So for the international community, what I suggest is keep sending letters, even if you have sent it before, keep sending. Keep throwing the stones at his head, give them pressure from the international community. Show they are following the case very closely. Not just only one time. Even if they don’t respond, send again. Don’t feel like you have no power.

ALR: They always pretend they don’t care.

Sithar: It is just their political strategy to say they don’t care. Some of our members, especially those who give up and decide to take the severance package, they are being told that no matter how we fight, they are not going to win, especially me. They don’t want me to go back the company. And we said, yeah we knew this a long time ago. No employer in the world will say they will support the union leader and that they never ever want to fire the union leader. But it’s not about they don’t want to reinstate me or any other leader. It’s about this is the freedom of the union and it’s about worker rights, they have to respect it.

There’s some pressure that they are feeling, such as threats about trade preferential agreements like the GSP (the United States’ Generalized System of Preferences in the US), and the EBA (European Union’s Everything But Arms). There will be another source of pressure after the recommendations from the ILO. We know that the ILO recommendations are not binding but it is something that is very shameful for the government. So, we want to submit this petition just before the recommendations, so that if they want to settle this, then they can use this petition to say that it was workers who asked for my intervention, not because of the international pressure. They feel the pressure. But as you see, we all know that dictatorship never willfully surrenders.

We are trying to find a way to give them face. Even the company. We are not saying that they are illegally laying off worker. We don’t want to say that anymore, but now we want to keep the head count of the layoffs. We support and agree that you are affected from the Covid-19 crisis, you need to layoff, we agree. Now just lay off workers who agree to be laid off. For workers who disagree with the layoff, reinstate them.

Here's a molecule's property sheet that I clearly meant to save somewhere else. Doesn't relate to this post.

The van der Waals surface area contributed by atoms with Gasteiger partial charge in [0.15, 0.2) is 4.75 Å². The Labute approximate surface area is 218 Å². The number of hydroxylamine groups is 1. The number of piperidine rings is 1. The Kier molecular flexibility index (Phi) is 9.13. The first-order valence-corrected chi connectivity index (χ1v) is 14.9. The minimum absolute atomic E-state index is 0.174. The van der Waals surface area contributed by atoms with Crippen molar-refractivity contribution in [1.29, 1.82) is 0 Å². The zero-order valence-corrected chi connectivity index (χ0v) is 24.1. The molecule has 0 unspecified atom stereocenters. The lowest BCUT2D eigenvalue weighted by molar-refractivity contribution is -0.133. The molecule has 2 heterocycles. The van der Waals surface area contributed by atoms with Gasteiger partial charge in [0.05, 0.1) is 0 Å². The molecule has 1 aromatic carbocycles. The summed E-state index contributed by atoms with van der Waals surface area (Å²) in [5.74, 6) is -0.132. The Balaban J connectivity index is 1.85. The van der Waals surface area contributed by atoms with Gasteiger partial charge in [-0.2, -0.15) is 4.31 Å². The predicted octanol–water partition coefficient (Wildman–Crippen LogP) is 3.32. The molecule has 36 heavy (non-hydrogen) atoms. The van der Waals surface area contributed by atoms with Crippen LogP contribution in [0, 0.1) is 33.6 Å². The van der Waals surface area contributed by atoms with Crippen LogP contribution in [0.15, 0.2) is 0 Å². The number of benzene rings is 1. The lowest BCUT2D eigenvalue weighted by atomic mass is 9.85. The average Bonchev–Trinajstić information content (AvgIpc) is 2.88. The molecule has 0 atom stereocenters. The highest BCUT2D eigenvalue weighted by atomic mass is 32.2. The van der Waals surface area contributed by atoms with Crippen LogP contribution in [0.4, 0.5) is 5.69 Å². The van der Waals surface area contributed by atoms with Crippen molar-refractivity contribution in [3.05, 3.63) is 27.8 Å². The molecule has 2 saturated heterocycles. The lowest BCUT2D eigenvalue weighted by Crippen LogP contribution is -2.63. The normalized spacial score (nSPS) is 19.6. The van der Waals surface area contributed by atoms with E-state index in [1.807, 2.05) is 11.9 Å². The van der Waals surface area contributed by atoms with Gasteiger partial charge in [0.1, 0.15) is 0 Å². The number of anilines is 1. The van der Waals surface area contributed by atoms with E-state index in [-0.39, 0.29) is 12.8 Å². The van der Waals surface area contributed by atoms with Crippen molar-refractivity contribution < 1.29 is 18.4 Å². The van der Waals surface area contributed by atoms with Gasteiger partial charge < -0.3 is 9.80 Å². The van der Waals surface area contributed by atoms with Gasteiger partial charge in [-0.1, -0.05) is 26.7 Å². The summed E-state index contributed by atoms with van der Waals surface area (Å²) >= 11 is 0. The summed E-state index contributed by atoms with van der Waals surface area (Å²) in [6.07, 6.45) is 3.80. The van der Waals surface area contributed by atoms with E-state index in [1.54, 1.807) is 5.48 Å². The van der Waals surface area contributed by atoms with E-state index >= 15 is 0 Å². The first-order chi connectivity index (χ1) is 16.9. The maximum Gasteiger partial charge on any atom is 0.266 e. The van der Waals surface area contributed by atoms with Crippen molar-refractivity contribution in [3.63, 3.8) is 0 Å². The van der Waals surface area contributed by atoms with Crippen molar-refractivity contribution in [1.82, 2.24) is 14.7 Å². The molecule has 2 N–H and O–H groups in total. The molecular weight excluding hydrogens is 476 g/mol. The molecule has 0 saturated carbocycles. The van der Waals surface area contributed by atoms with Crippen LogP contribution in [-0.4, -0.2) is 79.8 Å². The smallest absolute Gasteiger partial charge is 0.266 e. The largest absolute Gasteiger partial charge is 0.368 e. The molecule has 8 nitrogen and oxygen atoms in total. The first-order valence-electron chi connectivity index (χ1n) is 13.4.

ALR: So winning for you is until everyone who wants to be reinstated is reinstated.

Sithar: Yes

ALR: This is really impressive how much energy you put into this fight and it’s been so long. Normally, a strike like this doesn’t last for this long.

Sithar: I think we are the longest strike in Cambodia after the Raffles hotel strike in 2003 where they had a six month strike.

ALR: This speaks to how important the NagaWorld case is. Many people see that if the management or government gets its way, they will feel more confident to attack unions more. Do you think this is likely to happen? If they win this case, it will make it easier for them to attack other workers and unions?

Sithar: Yes, that’s true. We can already see the new methods of union-busting. When employers state that they are going through a crisis like covid-19, that affects their income and they have to lay off worker, they don’t care about the worker representatives. This is being supported by the Ministry of Labor. And all the labour dispute resolution mechanisms cannot give the worker justice to protect that union at work. We can see a new model of union-busting already in Cambodia.

I want to stop the myth that we cannot fight with casino employer. Does it mean for workers in the casino industry, there’s no human rights or freedom for them? I agree workers have to be very strong, militant and united to fight, but we need support from other workers to support this case until we win. So stop telling us there’s no pressure for casino, stop telling us that we cannot fight against casino employers.

ALR: So it means they can fire workers, they can do whatever they want without caring about the union.